Falling Upwards: How We Took To The Air
I chose the book Falling Upward: How We Took To The Air because for 1 it has a super catchy title and cool artwork on the front, but as you all know don't judge a book by its cover. The introduction to the book was even better by the end of the 1st chapter I was hooked and I knew this was the book I wanted to read.
Many people had crazy ideas. One English inventor wanted to use a small hot-air balloon to carry loads of manure. While Benjamin Franklin wanted to send thousands of French soldiers in balloons to England, like paratroopers in World War II fighting behind enemy lines.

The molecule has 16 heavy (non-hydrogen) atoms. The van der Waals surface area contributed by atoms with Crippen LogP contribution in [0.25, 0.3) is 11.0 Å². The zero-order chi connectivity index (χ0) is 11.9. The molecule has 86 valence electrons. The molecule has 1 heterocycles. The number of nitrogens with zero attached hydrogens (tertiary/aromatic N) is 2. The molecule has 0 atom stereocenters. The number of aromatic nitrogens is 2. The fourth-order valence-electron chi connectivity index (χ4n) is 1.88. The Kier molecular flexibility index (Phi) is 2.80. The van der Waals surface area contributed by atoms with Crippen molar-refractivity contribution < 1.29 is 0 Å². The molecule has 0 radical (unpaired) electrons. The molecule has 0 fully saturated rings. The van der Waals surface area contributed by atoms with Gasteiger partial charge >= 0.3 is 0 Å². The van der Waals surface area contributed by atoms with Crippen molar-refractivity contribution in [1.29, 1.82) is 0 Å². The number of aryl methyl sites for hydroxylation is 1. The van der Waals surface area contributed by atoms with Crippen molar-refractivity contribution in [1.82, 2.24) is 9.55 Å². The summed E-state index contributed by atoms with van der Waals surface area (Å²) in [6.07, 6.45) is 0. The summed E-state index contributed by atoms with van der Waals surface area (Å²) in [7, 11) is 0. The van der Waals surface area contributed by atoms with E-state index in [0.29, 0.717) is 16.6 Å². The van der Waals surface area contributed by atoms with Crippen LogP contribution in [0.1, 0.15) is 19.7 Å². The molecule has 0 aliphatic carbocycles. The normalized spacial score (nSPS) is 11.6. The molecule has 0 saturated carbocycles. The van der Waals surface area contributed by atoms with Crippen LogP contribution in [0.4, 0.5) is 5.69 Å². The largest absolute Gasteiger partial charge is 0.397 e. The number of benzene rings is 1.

Some seen the benefit of taking a peek at an enemy army from the skies. Balloons may well be the early version of spy planes and even reconnaissance satellites. The scientists James Glaisher and Henry Coxwell survived an ascent to more than 30,000 feet on a scientific mission in 1862. The lack of oxygen could have killed them and it nearly did. Their altitude record stood for decades.
This book is just full of inspiring stories. For all in the name of science.
The book sometimes drifts and gives you too much information about things you don't really care about such as too much details about characters that don't really matter. However, it makes up for with fascinating accounts of daredevil balloon flights and the siege of Paris during the war with Prussia in 1870. Overall it was a fun read with a lot of interesting History.
There are lots of great stories, facts, research, and photos and add up to a very interesting book. I loved reading about the history of ballooning, its effect on history, how history affected ballooning.